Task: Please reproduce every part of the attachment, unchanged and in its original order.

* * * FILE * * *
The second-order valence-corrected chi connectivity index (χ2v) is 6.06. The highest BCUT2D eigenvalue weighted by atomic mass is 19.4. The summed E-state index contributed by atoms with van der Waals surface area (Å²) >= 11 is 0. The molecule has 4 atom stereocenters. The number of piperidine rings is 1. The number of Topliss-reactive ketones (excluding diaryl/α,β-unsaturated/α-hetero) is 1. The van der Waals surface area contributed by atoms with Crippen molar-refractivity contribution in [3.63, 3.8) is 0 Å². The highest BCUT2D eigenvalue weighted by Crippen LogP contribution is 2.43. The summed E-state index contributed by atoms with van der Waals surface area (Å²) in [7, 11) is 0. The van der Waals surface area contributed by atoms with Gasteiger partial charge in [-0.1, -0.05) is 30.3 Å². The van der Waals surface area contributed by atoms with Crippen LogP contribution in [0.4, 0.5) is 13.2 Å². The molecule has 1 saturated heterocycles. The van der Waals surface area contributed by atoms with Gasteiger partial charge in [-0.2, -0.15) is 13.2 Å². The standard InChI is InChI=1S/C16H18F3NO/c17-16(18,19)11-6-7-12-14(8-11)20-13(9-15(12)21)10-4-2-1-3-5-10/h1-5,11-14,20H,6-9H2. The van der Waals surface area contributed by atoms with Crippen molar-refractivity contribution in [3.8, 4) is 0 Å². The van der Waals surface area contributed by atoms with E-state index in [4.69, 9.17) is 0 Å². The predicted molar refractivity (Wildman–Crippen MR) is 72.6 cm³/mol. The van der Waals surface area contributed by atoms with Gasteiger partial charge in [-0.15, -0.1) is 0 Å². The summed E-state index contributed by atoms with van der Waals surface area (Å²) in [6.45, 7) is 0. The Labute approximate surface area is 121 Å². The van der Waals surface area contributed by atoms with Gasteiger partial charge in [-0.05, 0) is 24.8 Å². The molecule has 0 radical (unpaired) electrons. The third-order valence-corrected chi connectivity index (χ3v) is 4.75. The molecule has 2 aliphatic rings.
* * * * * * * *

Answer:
The second-order valence-corrected chi connectivity index (χ2v) is 6.06. The highest BCUT2D eigenvalue weighted by atomic mass is 19.4. The summed E-state index contributed by atoms with van der Waals surface area (Å²) >= 11 is 0. The molecule has 4 atom stereocenters. The number of piperidine rings is 1. The number of Topliss-reactive ketones (excluding diaryl/α,β-unsaturated/α-hetero) is 1. The van der Waals surface area contributed by atoms with Crippen molar-refractivity contribution in [3.63, 3.8) is 0 Å². The highest BCUT2D eigenvalue weighted by Crippen LogP contribution is 2.43. The summed E-state index contributed by atoms with van der Waals surface area (Å²) in [7, 11) is 0. The van der Waals surface area contributed by atoms with Gasteiger partial charge in [-0.1, -0.05) is 30.3 Å². The van der Waals surface area contributed by atoms with Crippen LogP contribution in [0.4, 0.5) is 13.2 Å². The molecule has 1 saturated heterocycles. The van der Waals surface area contributed by atoms with Gasteiger partial charge in [-0.2, -0.15) is 13.2 Å². The standard InChI is InChI=1S/C16H18F3NO/c17-16(18,19)11-6-7-12-14(8-11)20-13(9-15(12)21)10-4-2-1-3-5-10/h1-5,11-14,20H,6-9H2. The van der Waals surface area contributed by atoms with Crippen molar-refractivity contribution in [3.8, 4) is 0 Å². The van der Waals surface area contributed by atoms with E-state index in [4.69, 9.17) is 0 Å². The predicted molar refractivity (Wildman–Crippen MR) is 72.6 cm³/mol. The van der Waals surface area contributed by atoms with Gasteiger partial charge in [-0.15, -0.1) is 0 Å². The summed E-state index contributed by atoms with van der Waals surface area (Å²) in [6.45, 7) is 0. The Labute approximate surface area is 121 Å². The van der Waals surface area contributed by atoms with Gasteiger partial charge in [-0.05, 0) is 24.8 Å². The molecule has 0 radical (unpaired) electrons. The third-order valence-corrected chi connectivity index (χ3v) is 4.75. The molecule has 2 aliphatic rings.